Royston has had exhibitions of architectural designs, mainly by James Wyatt. The first in 1994 at the Michael Simpson Gallery in London.
‘It is as if Wyatt himself had come to life… only the characteristic Wyatt claret stains are missing’
John Martin Robinson in Country Life.
The reproductions, many of them plans for buildings that no longer exist, are in pen and ink with watercolour wash and this provided an opportunity to show some of the lost works.
There is a vast cache of drawings by Robert Adam which was acquired by Sir John Soane and are housed in the Soane Museum in London. Adam’s office was highly organised but Wyatt’s was completely disorganised and his enormous output of work has been all but lost. There are albums in the Victoria and Albert and the Metropolitan, New York, Museums and the National Library of Ireland. Other smaller sets are in private collections.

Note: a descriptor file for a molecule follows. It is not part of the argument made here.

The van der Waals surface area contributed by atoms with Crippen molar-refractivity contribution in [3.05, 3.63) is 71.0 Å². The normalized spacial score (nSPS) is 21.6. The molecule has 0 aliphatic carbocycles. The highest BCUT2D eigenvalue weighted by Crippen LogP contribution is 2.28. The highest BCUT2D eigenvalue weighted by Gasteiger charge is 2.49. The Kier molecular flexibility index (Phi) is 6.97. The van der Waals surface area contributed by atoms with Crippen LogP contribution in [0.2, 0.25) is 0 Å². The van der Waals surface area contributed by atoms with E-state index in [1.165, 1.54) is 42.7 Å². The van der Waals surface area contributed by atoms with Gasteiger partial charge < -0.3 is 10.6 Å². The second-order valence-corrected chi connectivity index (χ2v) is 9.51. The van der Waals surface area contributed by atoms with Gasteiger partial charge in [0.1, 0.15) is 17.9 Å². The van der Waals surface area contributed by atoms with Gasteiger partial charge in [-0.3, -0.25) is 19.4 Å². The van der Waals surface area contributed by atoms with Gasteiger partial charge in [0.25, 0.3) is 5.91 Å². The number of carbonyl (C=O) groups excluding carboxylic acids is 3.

Wyatt’s richest decorated London town house was at 41 Grosvenor Square, demolished when the square was developed. Some of the ceiling designs are in London with their wall designs in New York and vice versa.
Royston’s perspective views of rooms. English and Russian interiors, were exhibited at Partridges in New Bond Street. Some of these were purchased by people with a personal interest. The exhibition was highly praised and was reviewed in Country Life.
The Home House Etruscan Room was painted on paper and pasted on to the walls of the room. Viscountess Penelope Cobham and partner David Mellor commissioned an interior for their garden folly. The work was included in an article on garden buildings in House & Garden. Decorative moulding in the folly was silver leafed by Fiona. Shutters and door panels were painted for a house in Bath. Decorative mural work has been undertaken for various clients and, more recently, a framed set of history paintings for a library. Miniature paintings in frames are included where applicable in the model interiors.